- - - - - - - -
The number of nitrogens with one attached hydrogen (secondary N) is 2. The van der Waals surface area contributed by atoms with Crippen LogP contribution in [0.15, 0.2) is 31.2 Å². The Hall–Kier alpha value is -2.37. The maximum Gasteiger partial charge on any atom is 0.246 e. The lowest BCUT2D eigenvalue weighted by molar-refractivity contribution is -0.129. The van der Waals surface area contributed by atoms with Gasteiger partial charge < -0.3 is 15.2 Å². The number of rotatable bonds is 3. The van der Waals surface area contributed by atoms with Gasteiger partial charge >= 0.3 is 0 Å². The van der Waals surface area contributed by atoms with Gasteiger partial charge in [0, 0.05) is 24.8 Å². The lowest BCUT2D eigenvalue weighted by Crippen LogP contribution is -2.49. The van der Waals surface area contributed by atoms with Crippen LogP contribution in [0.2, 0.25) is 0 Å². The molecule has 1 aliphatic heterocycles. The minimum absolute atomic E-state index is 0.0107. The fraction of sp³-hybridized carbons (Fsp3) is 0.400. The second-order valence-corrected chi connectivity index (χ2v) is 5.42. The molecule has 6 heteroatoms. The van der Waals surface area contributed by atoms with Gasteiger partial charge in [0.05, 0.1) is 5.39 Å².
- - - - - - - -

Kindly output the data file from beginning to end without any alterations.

The number of nitrogens with one attached hydrogen (secondary N) is 2. The van der Waals surface area contributed by atoms with Crippen LogP contribution in [0.15, 0.2) is 31.2 Å². The Hall–Kier alpha value is -2.37. The maximum Gasteiger partial charge on any atom is 0.246 e. The lowest BCUT2D eigenvalue weighted by molar-refractivity contribution is -0.129. The van der Waals surface area contributed by atoms with Gasteiger partial charge < -0.3 is 15.2 Å². The number of rotatable bonds is 3. The van der Waals surface area contributed by atoms with Gasteiger partial charge >= 0.3 is 0 Å². The van der Waals surface area contributed by atoms with Gasteiger partial charge in [0, 0.05) is 24.8 Å². The lowest BCUT2D eigenvalue weighted by Crippen LogP contribution is -2.49. The van der Waals surface area contributed by atoms with Crippen LogP contribution in [0.2, 0.25) is 0 Å². The molecule has 1 aliphatic heterocycles. The minimum absolute atomic E-state index is 0.0107. The fraction of sp³-hybridized carbons (Fsp3) is 0.400. The second-order valence-corrected chi connectivity index (χ2v) is 5.42. The molecule has 6 heteroatoms. The van der Waals surface area contributed by atoms with Gasteiger partial charge in [0.05, 0.1) is 5.39 Å².